William Rory Gallagher (2 March 1948  – 14 June 1995)Irish blues-rock multi-instrumentalist, songwriter, and bandleader. Born in Ballyshannon, County Donegal, and raised in Cork, Gallagher recorded solo albums throughout the 1970s and 1980s, after forming the band Taste during the late 1960s. A talented guitarist known for his charismatic performances and dedication to his craft, Gallagher’s albums have sold in excess of 30 million copies worldwide. Gallagher received a liver transplant in 1995, but died of complications later that year in London, UK at the age of 47.  rory gallagher
 Autry DeWalt Mixon, Jr. (June 14, 1931 – November 23, 1995), known by the stage name Junior Walker, was an American musician. His group, Junior Walker & the All Stars, were signed to the Motown label in the 1960s, and became one of the label’s signature acts.His saxophone style was the anchor for the band’s overall sound. The other original members of the group were drummer Tony Washington, guitarist Willie Woods, and keyboardist Vic Thomas  250px-Junior_Walker

Spotify Playlist – june 14

Today – The Grateful Dead released “Workingman’s Dead” in 1970 – 43 years ago

Grateful dead - workingman's dead

Workingman’s Dead, in part inspired by the rustic soul of the Band, ranks as the Dead’s studio masterpiece, followed closely by American Beauty. The focus is on the songs, rather than the jams, and these would provide the focal point of an era, spanning 1969–74, when the Dead played some of the most remarkable concerts in American history, virtually every one available in some incarnation thanks to the band’s dedicated tapers.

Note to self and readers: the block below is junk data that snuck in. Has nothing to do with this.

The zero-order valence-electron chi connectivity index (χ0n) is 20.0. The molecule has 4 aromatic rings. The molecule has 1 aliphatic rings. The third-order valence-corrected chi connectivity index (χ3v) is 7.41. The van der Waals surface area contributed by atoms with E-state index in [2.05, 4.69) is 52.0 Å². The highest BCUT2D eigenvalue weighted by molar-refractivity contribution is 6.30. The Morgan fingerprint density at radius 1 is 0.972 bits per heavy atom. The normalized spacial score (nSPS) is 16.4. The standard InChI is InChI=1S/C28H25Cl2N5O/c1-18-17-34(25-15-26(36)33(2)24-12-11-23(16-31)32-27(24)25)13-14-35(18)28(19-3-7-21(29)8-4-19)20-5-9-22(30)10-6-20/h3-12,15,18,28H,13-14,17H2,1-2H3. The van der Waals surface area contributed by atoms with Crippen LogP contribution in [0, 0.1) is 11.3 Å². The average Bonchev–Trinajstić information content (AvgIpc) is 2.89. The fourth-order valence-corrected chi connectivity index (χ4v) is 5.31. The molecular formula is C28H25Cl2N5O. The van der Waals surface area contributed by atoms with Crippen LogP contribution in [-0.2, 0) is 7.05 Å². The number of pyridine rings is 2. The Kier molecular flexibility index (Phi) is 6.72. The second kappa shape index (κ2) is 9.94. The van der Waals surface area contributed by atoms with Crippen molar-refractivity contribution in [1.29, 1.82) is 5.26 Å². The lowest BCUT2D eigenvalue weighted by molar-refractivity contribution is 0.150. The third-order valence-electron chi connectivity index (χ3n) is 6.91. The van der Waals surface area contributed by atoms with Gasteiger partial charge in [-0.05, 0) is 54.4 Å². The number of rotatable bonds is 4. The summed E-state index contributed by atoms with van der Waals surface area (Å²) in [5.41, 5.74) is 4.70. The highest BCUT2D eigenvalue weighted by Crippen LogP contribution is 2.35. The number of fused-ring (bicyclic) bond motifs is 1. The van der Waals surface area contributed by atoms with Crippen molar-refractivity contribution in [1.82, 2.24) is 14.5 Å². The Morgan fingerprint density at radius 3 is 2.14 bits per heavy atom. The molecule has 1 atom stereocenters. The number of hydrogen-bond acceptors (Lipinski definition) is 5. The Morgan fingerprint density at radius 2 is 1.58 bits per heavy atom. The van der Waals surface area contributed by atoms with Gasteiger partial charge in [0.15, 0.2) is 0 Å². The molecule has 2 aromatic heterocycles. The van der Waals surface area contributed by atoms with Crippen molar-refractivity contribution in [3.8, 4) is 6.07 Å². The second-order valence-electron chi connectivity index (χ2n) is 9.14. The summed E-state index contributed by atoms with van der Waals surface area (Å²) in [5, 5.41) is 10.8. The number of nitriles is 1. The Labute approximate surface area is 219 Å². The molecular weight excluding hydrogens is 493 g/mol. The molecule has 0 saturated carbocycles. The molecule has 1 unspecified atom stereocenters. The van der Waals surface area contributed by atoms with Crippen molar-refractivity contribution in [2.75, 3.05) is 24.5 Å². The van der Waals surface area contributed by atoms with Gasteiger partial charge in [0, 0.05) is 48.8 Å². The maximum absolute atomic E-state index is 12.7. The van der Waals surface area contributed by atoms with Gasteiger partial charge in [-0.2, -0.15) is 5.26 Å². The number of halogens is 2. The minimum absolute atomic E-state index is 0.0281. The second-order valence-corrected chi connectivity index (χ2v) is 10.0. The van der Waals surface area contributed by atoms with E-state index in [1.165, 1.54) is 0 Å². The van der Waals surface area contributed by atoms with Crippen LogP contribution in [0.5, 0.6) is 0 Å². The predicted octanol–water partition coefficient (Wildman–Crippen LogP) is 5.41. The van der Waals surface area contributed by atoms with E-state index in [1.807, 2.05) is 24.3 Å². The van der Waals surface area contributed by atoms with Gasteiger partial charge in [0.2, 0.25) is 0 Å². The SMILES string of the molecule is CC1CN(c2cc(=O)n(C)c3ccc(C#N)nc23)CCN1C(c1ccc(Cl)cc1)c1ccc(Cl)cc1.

~rollingstone.com

Uncle John’s Band:

Wikipedia:

Released June 14, 1970
Recorded February 1970
Genre Country rock, rock
Length 35:33
Label Warner Bros.
Producer Bob Matthews
Betty Cantor
Grateful Dead

Workingman’s Dead is the fifth album by the rock band the Grateful Dead. It was recorded in February 1970 and originally released on June 14, 1970.

In 2003, the album was ranked number 262 on Rolling Stone magazine’s list of the 500 greatest albums of all time.

GratefulDead-1970-WorkingmansDead

Of course they don’t sing as pretty as CSNY–prettiness would trivialize these songs. The sparse harmonies and hard-won melodies go with lyrics that make all the American connections claimed by San Francisco’s counterculture; there’s a naturally stoned bemusement in their good times, hard times, high times, and lost times that joins the fatalism of the physical frontier with the wonder of the psychedelic one. And the changeable rhythms hold out the promise of Uncle John’s Band, who might just save us if we’ll only call the tune. Inspirational Verse: “Think this through with me.” A
~Robert Christgau (robertchristgau.com)

Garcia has commented that much of the sound of the album comes both from his pairing with Hunter as well as the band’s friendship with Crosby, Stills and Nash. “Hearing those guys sing and how nice they sounded together, we thought, ‘We can try that. Let’s work on it a little’” commented Garcia.

Workingmans_Dead

 

Track Listing:

All songs written by Jerry Garcia and Robert Hunter except where noted.

Side one

  1. “Uncle John’s Band” 4:42
  2. “High Time” 5:12
  3. “Dire Wolf” 3:11
  4. “New Speedway Boogie” 4:01

Side two

  1. “Cumberland Blues” (Garcia, Hunter, and Phil Lesh) 3:14
  2. “Black Peter” 5:41
  3. “Easy Wind” (Hunter) 4:57
  4. “Casey Jones” 4:24

Musicians:

  • Jerry Garcia – lead guitar, pedal steel guitar, vocals